|Detroit needs an engine overhaul|
By Charley Rosen
Page 2 columnist
If the Nets won Game 1 on their last possession, the Pistons lost Game 2 (and most likely the entire series) at the opening tipoff, when Rick Carlisle sat Michael Curry and plugged Tayshaun Prince, a mere rookie, into Detroit's starting line-up.
The move was made to theoretically boost the Pistons' offense, but Prince wound up shooting 2-5 in 25 minutes and contributed six measly points. A bad gamble? Yes.
But the move by Carlisle also sent the following message to his players: What got them to the Eastern Conference finals was not good enough to take the team to the next level.
By disregarding the fact that Curry is one of the Pistons' most positive locker room presences, Carlisle also undermined the team's primary strength -- its overall chemistry. Curry was double-dissed when he was denied any daylight whatsoever.
The pressure made Carlisle blink again in the closing minutes of the game when he repeatedly called Corliss Williamson's number in the clutch. This was the same guy that Carlisle kept bench-bound for most of the Philadelphia series -- the reason being that, except for Keith Van Horn-less, there was nobody Williamson could be trusted to guard, and also because Carlisle felt that Williamson had developed a bad case of sticky fingers and was reluctant to pass the ball.
Before being called upon to rescue the Pistons' at the end of Game 2, Williamson had been distracted by trying to prove to young Kenyon Martin that he remained the nastiest player in captivity. Meanwhile, Martin was beating the veteran up, down and sideways. No surprise, then, when Williamson shot an airball with the game on the line.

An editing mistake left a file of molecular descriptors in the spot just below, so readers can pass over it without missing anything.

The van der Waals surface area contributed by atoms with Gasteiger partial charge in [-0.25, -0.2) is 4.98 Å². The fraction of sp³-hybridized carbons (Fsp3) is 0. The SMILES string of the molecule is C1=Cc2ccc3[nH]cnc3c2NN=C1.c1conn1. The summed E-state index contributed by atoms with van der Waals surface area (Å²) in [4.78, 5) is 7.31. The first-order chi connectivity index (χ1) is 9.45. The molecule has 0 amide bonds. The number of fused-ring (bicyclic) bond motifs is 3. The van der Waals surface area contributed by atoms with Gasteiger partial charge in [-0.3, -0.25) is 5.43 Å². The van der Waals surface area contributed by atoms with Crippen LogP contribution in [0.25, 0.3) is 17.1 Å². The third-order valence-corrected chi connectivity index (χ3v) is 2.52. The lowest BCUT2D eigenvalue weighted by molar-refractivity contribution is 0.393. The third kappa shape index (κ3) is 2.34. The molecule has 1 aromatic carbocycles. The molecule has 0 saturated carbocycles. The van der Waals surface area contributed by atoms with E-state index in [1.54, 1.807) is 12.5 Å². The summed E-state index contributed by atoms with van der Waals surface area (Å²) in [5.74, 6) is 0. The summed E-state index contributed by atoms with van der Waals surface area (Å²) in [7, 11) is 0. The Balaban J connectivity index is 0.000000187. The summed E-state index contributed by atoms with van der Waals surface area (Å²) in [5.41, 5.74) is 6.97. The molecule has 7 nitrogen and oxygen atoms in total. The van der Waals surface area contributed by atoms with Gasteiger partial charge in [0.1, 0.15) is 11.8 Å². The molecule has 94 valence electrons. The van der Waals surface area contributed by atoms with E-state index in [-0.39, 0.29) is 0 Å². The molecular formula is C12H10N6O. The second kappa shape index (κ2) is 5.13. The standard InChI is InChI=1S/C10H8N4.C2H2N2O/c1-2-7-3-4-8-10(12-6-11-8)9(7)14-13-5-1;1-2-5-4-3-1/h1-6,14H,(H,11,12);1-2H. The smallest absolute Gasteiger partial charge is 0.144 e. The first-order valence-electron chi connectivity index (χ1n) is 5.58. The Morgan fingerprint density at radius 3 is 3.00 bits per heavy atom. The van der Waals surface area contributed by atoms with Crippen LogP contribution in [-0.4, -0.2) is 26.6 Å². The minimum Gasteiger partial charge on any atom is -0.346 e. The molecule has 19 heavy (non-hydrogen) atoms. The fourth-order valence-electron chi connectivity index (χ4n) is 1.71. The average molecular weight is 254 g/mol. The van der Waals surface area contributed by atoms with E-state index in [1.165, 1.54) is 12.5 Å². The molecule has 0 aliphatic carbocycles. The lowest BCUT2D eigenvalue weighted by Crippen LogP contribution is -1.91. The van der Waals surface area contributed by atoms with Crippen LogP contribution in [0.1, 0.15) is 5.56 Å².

What, if anything, can the Pistons do, not only to avert being swept, but to win the series?
The Nets' advantages are their superior athleticism, their underrated defense (particularly their quick hands in the middle), and their explosive fast breaks, which can score points in bunches. The underrated Nets have already made a mediocre team (Boston) look horrible, and are in the process of making a good team (Detroit) stumble and bumble.
Moreover, the Nets' primary go-to player is Jason Kidd, who proves that it's not how many points a player scores that counts, but when he scores them. At the same time, Kenyon Martin has also evolved into a force in the end-game, not only capable of creating his own shots but of converting clutch free throws.
The moral here is that team chemistry is not enough to win championships. When the game clock is ticking down and the score is tight, the responsibility for taking the do-or-die shots cannot be delegated to a committee. Indeed, championship teams must have one dependable horse which they can ride across the finish line.
In Game 1, Kidd's last-gasp shot proved to be the winner. In Game 2, Kidd won the game by stopping Billups at the buzzer. A two-way go-to guy a la Michael Jordan, J-Kidd is the Nets' ultimate advantage.
Even though Detroit hasn't been beaten just yet, their end is nigh, because J-Kidd is a winner who will refuse to lose.
Charley Rosen, a former coach in the Continental Basketball Association, has been intimately involved with basketball for the better part of five decades -- as a writer, a player, a coach and a passionate fan. Rosen's books include "More Than a Game," "The Cockroach Basketball League," "The Wizard of Odds: How Jack Molinas Almost Destroyed the Game of Basketball," "Scandals of '51: How the Gamblers Almost Killed College Basketball" and "The House of Moses All-Stars: A Novel."